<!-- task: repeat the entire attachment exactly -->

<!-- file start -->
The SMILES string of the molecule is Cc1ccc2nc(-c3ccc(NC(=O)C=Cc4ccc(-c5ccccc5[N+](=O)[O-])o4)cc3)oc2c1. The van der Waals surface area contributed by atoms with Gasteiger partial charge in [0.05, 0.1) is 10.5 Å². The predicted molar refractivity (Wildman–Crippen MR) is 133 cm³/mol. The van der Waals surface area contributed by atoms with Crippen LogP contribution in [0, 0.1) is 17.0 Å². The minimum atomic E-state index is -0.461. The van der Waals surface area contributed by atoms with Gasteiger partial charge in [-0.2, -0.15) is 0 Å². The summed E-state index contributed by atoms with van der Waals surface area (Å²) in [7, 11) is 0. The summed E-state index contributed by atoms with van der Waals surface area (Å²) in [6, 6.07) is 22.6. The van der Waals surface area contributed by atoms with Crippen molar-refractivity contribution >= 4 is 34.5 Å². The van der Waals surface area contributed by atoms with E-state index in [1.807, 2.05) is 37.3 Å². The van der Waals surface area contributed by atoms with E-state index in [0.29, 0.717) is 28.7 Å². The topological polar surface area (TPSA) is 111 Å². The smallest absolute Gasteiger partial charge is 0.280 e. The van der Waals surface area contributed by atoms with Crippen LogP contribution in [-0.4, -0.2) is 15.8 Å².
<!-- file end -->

The SMILES string of the molecule is Cc1ccc2nc(-c3ccc(NC(=O)C=Cc4ccc(-c5ccccc5[N+](=O)[O-])o4)cc3)oc2c1. The van der Waals surface area contributed by atoms with Gasteiger partial charge in [0.05, 0.1) is 10.5 Å². The predicted molar refractivity (Wildman–Crippen MR) is 133 cm³/mol. The van der Waals surface area contributed by atoms with Crippen LogP contribution in [0, 0.1) is 17.0 Å². The minimum atomic E-state index is -0.461. The van der Waals surface area contributed by atoms with Gasteiger partial charge in [-0.2, -0.15) is 0 Å². The summed E-state index contributed by atoms with van der Waals surface area (Å²) in [7, 11) is 0. The summed E-state index contributed by atoms with van der Waals surface area (Å²) in [6, 6.07) is 22.6. The van der Waals surface area contributed by atoms with Crippen molar-refractivity contribution >= 4 is 34.5 Å². The van der Waals surface area contributed by atoms with E-state index in [1.807, 2.05) is 37.3 Å². The van der Waals surface area contributed by atoms with E-state index in [0.29, 0.717) is 28.7 Å². The topological polar surface area (TPSA) is 111 Å². The smallest absolute Gasteiger partial charge is 0.280 e. The van der Waals surface area contributed by atoms with Crippen LogP contribution in [-0.4, -0.2) is 15.8 Å².